MINGORA, Pakistan (Reuters) - Pakistani Taliban militants announced on Tuesday an indefinite ceasefire in the Swat valley in the northwest of the country, a day after the army said it was ceasing operations in the region.
In the neighboring Bajaur region on the Afghan border, the government announced a four-day ceasefire in response to a unilateral truce called by militants there on Monday.
The ceasefires are likely to compound concerns among Western countries which fear truces allow militants to create sanctuaries in Pakistan where they can regroup and intensify their insurgency against Western forces in neighbouring Afghanistan.
The indefinite ceasefire in Swat follows an agreement by authorities to enforce Islamic sharia law in the valley, which until 2007 was one of Pakistan’s prime tourist destinations.
A 10-day truce announced in response to the agreement on sharia law had been made permanent, said a Taliban spokesman in the valley, 120 km (75 miles) northwest of Islamabad.
“We have agreed on an indefinite ceasefire,” said the spokesman, Muslim Khan.
Khan said the Taliban in the valley, led by militant cleric Fazlullah, also decided to release three people, including two politicians, as a goodwill gesture.
The militants had virtually taken over control of the valley in recent months, residents said, killing enemies and blowing up schools which they said the security forces were using as posts.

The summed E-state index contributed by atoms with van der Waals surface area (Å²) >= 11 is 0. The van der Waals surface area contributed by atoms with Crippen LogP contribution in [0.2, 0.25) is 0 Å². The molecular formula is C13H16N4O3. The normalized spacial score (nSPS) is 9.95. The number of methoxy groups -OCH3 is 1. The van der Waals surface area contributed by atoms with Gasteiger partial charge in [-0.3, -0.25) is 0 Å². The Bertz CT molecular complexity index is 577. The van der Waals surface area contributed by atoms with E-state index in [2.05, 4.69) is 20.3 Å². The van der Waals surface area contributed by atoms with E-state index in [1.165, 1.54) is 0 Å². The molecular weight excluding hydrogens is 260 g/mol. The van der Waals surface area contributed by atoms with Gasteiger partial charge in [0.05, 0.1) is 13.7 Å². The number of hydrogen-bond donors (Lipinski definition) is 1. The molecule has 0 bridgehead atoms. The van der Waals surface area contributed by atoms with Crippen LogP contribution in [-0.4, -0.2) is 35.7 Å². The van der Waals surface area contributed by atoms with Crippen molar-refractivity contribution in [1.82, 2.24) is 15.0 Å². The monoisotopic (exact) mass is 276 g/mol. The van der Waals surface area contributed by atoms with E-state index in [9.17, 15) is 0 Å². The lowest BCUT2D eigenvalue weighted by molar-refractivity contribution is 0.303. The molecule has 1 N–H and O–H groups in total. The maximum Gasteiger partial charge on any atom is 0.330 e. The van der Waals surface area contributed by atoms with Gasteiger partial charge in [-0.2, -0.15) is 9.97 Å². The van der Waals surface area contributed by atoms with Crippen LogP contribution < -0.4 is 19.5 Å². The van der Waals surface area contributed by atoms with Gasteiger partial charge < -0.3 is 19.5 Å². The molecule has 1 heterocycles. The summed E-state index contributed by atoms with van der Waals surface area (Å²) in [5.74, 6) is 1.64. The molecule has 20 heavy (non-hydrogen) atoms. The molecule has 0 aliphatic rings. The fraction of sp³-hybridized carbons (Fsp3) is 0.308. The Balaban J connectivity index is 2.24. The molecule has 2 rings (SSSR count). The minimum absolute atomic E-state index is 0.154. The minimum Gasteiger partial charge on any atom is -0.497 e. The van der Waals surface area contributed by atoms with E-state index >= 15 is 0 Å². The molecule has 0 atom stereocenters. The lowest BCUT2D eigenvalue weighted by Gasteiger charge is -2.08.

The army said on Monday it had ceased operations against militants in Swat and said there would be no sanctuary for militants there if the writ of the state was re-established.
While militants negotiated from a position of strength in Swat, in the Bajaur region they had been hard pressed by security forces in recent months and declared their ceasefire after they appeared to have been cornered.
Bajaur has long been a major infiltration route for militants into eastern Afghanistan. Major-General Tariq Khan, the head of the paramilitary Frontier Corps, told Reuters on Monday his forces were expected to clear the region by March.
The military has said more than 1,500 militants and nearly 90 soldiers have been killed in Bajaur since last August. There was no independent verification of the militant casualty estimate.
Responding to the militants’ ceasefire declaration, civilian and military officials said security forces would hold their fire for four days to allow Pashtun tribal elders to persuade the militants to lay down their arms.
A security analyst said the forces had to be vigilant because militants from Swat could slip over mountains into Bajaur to help their comrades.
“They have to watch Bajaur very critically and their normal operations should continue,” said Mahmood Shah, a former security chief in the Pashtun tribal areas.
“They shouldn’t have even given them four days and should have asked them straight away to lay down arms.”
Authorities have struck peace deals with militants in several parts of the northwest over recent years, including one in Swat last May, but none has succeeded in eliminating militant sanctuaries.
Fighting flared in Swat, which is not on the Afghan border, in 2007 after hundreds of militants turned up from border enclaves to support Fazlullah and his drive to introduce hardline Islamist rule.
The government said this month 1,200 civilians and 180 members of the security forces had been killed in the valley since 2007.
The human rights group Amnesty International said between 200,000 and 500,000 people had been displaced from their homes in Swat by the violence.
Writing by Zeeshan Haider; Editing by Robert Birsel and Paul Tait